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The Numbers: Jose Lima was a statistical roller coaster

Big League Stew

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Each week, Big League Stew stat doctor Alex Remington will bring you a few baseball numbers you need to know. Today's edition focuses entirely on the up and down career of Jose Lima(notes).

The number of shutouts Lima pitched in his career — one in the regular season, one in the playoffs. The regular season shutout came in his breakout year of 1998, his first full year in the rotation, when he went 16-8 for the Astros and pitched 233 1/3 innings. His victim, ironically, was the Royals, for whom he pitched in 2003 and 2005. He allowed just five hits and one walk while striking out seven. The second shutout came in his third and last postseason game, pitching for the Dodgers against the Cardinals and outdueling Matt Morris(notes). He again allowed five hits and just one walk, striking out four, and holding the Cards 2-4 hitters — Larry Walker, Albert Pujols(notes), and Scott Rolen(notes) — to a collective 0-for-12.

The number of seasons in which Lima gave up at least 30 home runs, third-most of all time, behind only Fergie Jenkins (7) and Robin Roberts (9). Roberts is also the only pitcher with a longer streak of consecutive 30-homer seasons: Roberts gave up at least 30 in eight straight seasons, from 1953-1960, while Lima gave up at least 30 in 4 straight seasons, from 1998-2001.

+ 1/3. His career high innings total, set in his career year of 1999, when he won 21 games for the Astros. He was never the same after that — he never pitched 200 innings again, never started as many as 34 games again, and never had an ERA under 4.00 again — and it's fair to speculate that the overload may have killed his arm. But it was a glorious season. It's the 14th-highest inning total of the last 12 years, behind only Randy Johnson(notes), Roy Halladay(notes), Curt Schilling(notes), CC Sabathia(notes), Kevin Brown, Livan Hernandez(notes), Jon Lieber(notes), and Greg Maddux(notes).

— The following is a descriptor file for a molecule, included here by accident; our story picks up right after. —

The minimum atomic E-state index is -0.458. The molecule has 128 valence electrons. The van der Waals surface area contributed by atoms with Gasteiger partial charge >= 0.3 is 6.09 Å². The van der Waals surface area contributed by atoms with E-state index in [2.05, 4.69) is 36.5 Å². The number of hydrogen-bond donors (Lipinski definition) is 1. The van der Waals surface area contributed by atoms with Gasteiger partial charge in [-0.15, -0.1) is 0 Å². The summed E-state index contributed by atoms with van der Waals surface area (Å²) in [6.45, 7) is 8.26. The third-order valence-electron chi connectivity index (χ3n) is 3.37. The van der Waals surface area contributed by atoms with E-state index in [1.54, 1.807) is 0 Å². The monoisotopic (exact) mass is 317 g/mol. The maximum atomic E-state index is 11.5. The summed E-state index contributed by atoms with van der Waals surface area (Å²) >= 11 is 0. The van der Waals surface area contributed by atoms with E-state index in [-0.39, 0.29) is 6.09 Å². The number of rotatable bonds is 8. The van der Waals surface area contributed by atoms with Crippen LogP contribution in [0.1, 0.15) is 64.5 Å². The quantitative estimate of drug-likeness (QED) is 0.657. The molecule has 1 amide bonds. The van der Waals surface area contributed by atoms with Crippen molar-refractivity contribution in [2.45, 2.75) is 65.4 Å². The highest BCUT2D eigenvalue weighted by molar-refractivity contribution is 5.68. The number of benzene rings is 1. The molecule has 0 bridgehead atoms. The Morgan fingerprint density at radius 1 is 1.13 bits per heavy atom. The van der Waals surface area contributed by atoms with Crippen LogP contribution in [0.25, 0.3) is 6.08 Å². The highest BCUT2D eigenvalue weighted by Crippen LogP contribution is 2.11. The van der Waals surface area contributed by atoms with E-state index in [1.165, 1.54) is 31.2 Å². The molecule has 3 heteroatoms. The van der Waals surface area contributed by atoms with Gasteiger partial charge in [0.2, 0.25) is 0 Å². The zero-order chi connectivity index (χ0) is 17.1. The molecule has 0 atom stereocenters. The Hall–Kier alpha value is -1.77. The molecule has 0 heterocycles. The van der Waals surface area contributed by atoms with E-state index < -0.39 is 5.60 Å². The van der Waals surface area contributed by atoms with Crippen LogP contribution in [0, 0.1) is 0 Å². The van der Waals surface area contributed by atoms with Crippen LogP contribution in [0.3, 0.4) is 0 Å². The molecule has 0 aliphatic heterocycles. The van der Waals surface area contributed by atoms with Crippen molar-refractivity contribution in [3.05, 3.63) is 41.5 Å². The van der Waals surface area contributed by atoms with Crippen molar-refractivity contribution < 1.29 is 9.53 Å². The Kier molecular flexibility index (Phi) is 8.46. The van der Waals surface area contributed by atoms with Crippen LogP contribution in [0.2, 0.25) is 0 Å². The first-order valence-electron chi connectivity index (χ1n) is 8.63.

The number of times he led the league in a basic stat category. In 1998, he led the league in K/BB, with a scintillating 5.28. In 1999, the year that he won 21 games and finished fourth in the Cy Young voting, he led the majors in starts with 35. In 2000, he led the majors in earned runs, with 145, and home runs allowed, with 48. Then, in 2005, he again led the league in earned runs, with 131. Those 48 home runs in 2000 are the second-most of all time, behind only Bert Blyleven's 50 in 1986.

The number of times he walked more than 70 batters. Lima was an excellent strike-thrower. Perhaps too excellent — he might have given up fewer gopherballs if he were a little wilder. But his career walk rate is a terrific 2.3 BB/9, and his career K/BB is a very good 2.49. The man knew how to find the strike zone.

His career save total. Early in his career, he was used as a swingman, pitching out of the bullpen and making spot starts. He may not have ever been the exclusive closer, but he was the last man out of the bullpen for much of 1996 and 1997 and managed to pile up five saves for the Tigers and Astros — and also wound up with four blown saves for his troubles.

The number of seasons in which he lost 16 games and finished with an ERA above 6.50. He is, not surprisingly, the only pitcher with two such seasons. (Jim Abbott in 1996 is the other most recent pitcher to have such a year; the others are Mike Parrott in 1980 and three guys who pitched before WW II.) Lima went 7-16 with a 6.65 ERA for the Astros in 2000 after pitching his arm out in 1999; he went 5-16 with a 6.99 ERA for the Royals in 2005 after having a comeback year with the Dodgers in 2004. He really didn't have anything, but he was colorful and a fan favorite, so his teams kept sending him out every fifth day. It's hard to imagine that anyone will break this record.

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